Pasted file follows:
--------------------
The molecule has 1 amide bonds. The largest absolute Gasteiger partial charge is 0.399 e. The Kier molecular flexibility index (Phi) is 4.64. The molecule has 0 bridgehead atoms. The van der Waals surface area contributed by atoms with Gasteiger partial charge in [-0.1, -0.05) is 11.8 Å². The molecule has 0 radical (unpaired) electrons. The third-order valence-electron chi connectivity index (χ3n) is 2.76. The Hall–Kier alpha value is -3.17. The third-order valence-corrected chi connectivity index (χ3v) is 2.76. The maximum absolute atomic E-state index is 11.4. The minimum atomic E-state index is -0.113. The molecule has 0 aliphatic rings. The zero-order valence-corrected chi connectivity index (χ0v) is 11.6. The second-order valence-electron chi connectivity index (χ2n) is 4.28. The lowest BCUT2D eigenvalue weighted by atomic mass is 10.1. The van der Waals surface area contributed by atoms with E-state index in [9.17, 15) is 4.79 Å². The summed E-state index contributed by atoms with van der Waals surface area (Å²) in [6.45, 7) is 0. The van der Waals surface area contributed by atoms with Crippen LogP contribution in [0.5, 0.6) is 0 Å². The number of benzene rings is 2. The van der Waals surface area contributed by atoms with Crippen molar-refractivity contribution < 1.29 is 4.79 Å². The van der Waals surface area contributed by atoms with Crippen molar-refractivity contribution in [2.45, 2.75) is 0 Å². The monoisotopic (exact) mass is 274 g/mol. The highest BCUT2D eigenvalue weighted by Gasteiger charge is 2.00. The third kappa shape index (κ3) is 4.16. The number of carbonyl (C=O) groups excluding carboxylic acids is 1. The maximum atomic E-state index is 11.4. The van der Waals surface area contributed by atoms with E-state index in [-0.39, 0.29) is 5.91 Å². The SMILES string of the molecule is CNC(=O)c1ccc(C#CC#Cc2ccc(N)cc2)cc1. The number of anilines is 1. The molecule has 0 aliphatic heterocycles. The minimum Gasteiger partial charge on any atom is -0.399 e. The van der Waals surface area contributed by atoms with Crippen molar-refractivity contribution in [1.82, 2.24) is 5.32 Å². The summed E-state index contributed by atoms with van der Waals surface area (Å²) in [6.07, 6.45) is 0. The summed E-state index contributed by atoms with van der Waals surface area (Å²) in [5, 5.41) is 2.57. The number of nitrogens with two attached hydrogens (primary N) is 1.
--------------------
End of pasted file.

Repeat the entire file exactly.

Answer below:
The molecule has 1 amide bonds. The largest absolute Gasteiger partial charge is 0.399 e. The Kier molecular flexibility index (Phi) is 4.64. The molecule has 0 bridgehead atoms. The van der Waals surface area contributed by atoms with Gasteiger partial charge in [-0.1, -0.05) is 11.8 Å². The molecule has 0 radical (unpaired) electrons. The third-order valence-electron chi connectivity index (χ3n) is 2.76. The Hall–Kier alpha value is -3.17. The third-order valence-corrected chi connectivity index (χ3v) is 2.76. The maximum absolute atomic E-state index is 11.4. The minimum atomic E-state index is -0.113. The molecule has 0 aliphatic rings. The zero-order valence-corrected chi connectivity index (χ0v) is 11.6. The second-order valence-electron chi connectivity index (χ2n) is 4.28. The lowest BCUT2D eigenvalue weighted by atomic mass is 10.1. The van der Waals surface area contributed by atoms with E-state index in [9.17, 15) is 4.79 Å². The summed E-state index contributed by atoms with van der Waals surface area (Å²) in [6.45, 7) is 0. The van der Waals surface area contributed by atoms with Crippen LogP contribution in [0.5, 0.6) is 0 Å². The number of benzene rings is 2. The van der Waals surface area contributed by atoms with Crippen molar-refractivity contribution < 1.29 is 4.79 Å². The van der Waals surface area contributed by atoms with Crippen molar-refractivity contribution in [2.45, 2.75) is 0 Å². The monoisotopic (exact) mass is 274 g/mol. The highest BCUT2D eigenvalue weighted by Gasteiger charge is 2.00. The third kappa shape index (κ3) is 4.16. The number of carbonyl (C=O) groups excluding carboxylic acids is 1. The maximum atomic E-state index is 11.4. The van der Waals surface area contributed by atoms with E-state index in [-0.39, 0.29) is 5.91 Å². The SMILES string of the molecule is CNC(=O)c1ccc(C#CC#Cc2ccc(N)cc2)cc1. The number of anilines is 1. The molecule has 0 aliphatic heterocycles. The minimum Gasteiger partial charge on any atom is -0.399 e. The van der Waals surface area contributed by atoms with Crippen molar-refractivity contribution in [1.82, 2.24) is 5.32 Å². The summed E-state index contributed by atoms with van der Waals surface area (Å²) in [6.07, 6.45) is 0. The summed E-state index contributed by atoms with van der Waals surface area (Å²) in [5, 5.41) is 2.57. The number of nitrogens with two attached hydrogens (primary N) is 1.